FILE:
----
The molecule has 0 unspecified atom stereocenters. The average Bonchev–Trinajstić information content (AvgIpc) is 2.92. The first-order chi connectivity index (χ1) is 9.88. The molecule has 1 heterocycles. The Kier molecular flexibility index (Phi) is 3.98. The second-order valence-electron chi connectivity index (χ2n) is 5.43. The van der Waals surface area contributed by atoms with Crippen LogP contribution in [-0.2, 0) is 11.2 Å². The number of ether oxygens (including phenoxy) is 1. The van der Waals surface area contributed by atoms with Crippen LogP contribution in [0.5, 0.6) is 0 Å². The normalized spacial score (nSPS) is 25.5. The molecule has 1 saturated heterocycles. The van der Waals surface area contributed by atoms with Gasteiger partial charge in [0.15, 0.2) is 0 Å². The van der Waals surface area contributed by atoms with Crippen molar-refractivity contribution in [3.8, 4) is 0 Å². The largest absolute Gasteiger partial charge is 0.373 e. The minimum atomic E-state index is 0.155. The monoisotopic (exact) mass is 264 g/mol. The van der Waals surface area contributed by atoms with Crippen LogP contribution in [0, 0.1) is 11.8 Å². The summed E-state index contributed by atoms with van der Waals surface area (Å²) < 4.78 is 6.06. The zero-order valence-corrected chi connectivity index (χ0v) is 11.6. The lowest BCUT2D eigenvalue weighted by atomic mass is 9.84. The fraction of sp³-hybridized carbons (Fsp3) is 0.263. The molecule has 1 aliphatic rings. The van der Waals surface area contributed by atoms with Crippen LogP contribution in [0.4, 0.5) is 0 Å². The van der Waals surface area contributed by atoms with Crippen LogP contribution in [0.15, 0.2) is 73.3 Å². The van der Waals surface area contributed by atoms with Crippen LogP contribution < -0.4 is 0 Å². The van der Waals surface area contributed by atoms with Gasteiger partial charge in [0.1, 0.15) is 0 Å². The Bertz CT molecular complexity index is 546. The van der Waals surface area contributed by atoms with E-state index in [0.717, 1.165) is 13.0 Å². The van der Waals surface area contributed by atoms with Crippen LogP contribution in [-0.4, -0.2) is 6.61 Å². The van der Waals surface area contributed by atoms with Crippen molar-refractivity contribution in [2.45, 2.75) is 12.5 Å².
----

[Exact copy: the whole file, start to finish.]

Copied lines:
The molecule has 0 unspecified atom stereocenters. The average Bonchev–Trinajstić information content (AvgIpc) is 2.92. The first-order chi connectivity index (χ1) is 9.88. The molecule has 1 heterocycles. The Kier molecular flexibility index (Phi) is 3.98. The second-order valence-electron chi connectivity index (χ2n) is 5.43. The van der Waals surface area contributed by atoms with Crippen LogP contribution in [-0.2, 0) is 11.2 Å². The number of ether oxygens (including phenoxy) is 1. The van der Waals surface area contributed by atoms with Crippen LogP contribution in [0.5, 0.6) is 0 Å². The normalized spacial score (nSPS) is 25.5. The molecule has 1 saturated heterocycles. The van der Waals surface area contributed by atoms with Gasteiger partial charge in [0.15, 0.2) is 0 Å². The van der Waals surface area contributed by atoms with Crippen molar-refractivity contribution in [3.8, 4) is 0 Å². The largest absolute Gasteiger partial charge is 0.373 e. The minimum atomic E-state index is 0.155. The monoisotopic (exact) mass is 264 g/mol. The van der Waals surface area contributed by atoms with Crippen LogP contribution in [0, 0.1) is 11.8 Å². The summed E-state index contributed by atoms with van der Waals surface area (Å²) < 4.78 is 6.06. The zero-order valence-corrected chi connectivity index (χ0v) is 11.6. The lowest BCUT2D eigenvalue weighted by atomic mass is 9.84. The fraction of sp³-hybridized carbons (Fsp3) is 0.263. The molecule has 1 aliphatic rings. The van der Waals surface area contributed by atoms with Crippen LogP contribution in [0.4, 0.5) is 0 Å². The van der Waals surface area contributed by atoms with Crippen LogP contribution in [0.15, 0.2) is 73.3 Å². The van der Waals surface area contributed by atoms with Crippen LogP contribution < -0.4 is 0 Å². The van der Waals surface area contributed by atoms with Gasteiger partial charge in [0.1, 0.15) is 0 Å². The Bertz CT molecular complexity index is 546. The van der Waals surface area contributed by atoms with E-state index in [0.717, 1.165) is 13.0 Å². The van der Waals surface area contributed by atoms with Crippen LogP contribution in [-0.4, -0.2) is 6.61 Å². The van der Waals surface area contributed by atoms with Crippen molar-refractivity contribution in [2.45, 2.75) is 12.5 Å².